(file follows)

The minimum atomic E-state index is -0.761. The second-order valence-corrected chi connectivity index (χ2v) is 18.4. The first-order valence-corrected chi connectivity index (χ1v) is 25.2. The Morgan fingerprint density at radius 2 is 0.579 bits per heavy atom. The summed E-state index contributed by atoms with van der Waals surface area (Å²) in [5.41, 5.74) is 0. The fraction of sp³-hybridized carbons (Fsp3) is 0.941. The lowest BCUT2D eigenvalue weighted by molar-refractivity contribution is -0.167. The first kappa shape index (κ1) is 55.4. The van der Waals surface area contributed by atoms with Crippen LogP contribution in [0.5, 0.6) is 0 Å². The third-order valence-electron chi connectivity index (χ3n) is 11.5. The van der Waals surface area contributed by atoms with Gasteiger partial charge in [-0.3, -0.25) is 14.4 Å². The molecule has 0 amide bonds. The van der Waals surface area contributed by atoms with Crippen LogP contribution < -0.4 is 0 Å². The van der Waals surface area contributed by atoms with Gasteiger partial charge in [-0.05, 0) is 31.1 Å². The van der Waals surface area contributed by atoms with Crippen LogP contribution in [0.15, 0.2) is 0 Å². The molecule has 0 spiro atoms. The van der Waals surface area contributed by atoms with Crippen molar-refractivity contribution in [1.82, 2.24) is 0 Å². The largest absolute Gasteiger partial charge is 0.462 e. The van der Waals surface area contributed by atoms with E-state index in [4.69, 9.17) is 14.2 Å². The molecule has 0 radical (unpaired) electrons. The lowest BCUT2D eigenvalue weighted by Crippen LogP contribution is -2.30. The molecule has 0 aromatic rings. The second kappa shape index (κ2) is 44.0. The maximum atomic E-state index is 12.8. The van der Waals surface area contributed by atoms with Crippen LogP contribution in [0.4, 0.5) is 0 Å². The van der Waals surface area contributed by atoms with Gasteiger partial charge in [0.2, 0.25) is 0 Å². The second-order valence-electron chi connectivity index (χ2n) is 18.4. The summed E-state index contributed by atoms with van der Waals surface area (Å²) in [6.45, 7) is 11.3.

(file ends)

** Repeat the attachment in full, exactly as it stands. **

The minimum atomic E-state index is -0.761. The second-order valence-corrected chi connectivity index (χ2v) is 18.4. The first-order valence-corrected chi connectivity index (χ1v) is 25.2. The Morgan fingerprint density at radius 2 is 0.579 bits per heavy atom. The summed E-state index contributed by atoms with van der Waals surface area (Å²) in [5.41, 5.74) is 0. The fraction of sp³-hybridized carbons (Fsp3) is 0.941. The lowest BCUT2D eigenvalue weighted by molar-refractivity contribution is -0.167. The first kappa shape index (κ1) is 55.4. The van der Waals surface area contributed by atoms with Crippen LogP contribution in [0.5, 0.6) is 0 Å². The third-order valence-electron chi connectivity index (χ3n) is 11.5. The van der Waals surface area contributed by atoms with Gasteiger partial charge in [-0.3, -0.25) is 14.4 Å². The molecule has 0 amide bonds. The van der Waals surface area contributed by atoms with Crippen LogP contribution < -0.4 is 0 Å². The van der Waals surface area contributed by atoms with Gasteiger partial charge in [-0.05, 0) is 31.1 Å². The van der Waals surface area contributed by atoms with Crippen LogP contribution in [0.15, 0.2) is 0 Å². The molecule has 0 spiro atoms. The van der Waals surface area contributed by atoms with Crippen molar-refractivity contribution in [1.82, 2.24) is 0 Å². The largest absolute Gasteiger partial charge is 0.462 e. The van der Waals surface area contributed by atoms with E-state index in [4.69, 9.17) is 14.2 Å². The molecule has 0 radical (unpaired) electrons. The lowest BCUT2D eigenvalue weighted by Crippen LogP contribution is -2.30. The molecule has 0 aromatic rings. The second kappa shape index (κ2) is 44.0. The maximum atomic E-state index is 12.8. The van der Waals surface area contributed by atoms with Crippen LogP contribution in [0.4, 0.5) is 0 Å². The van der Waals surface area contributed by atoms with Gasteiger partial charge in [0.2, 0.25) is 0 Å². The second-order valence-electron chi connectivity index (χ2n) is 18.4. The summed E-state index contributed by atoms with van der Waals surface area (Å²) in [6.45, 7) is 11.3.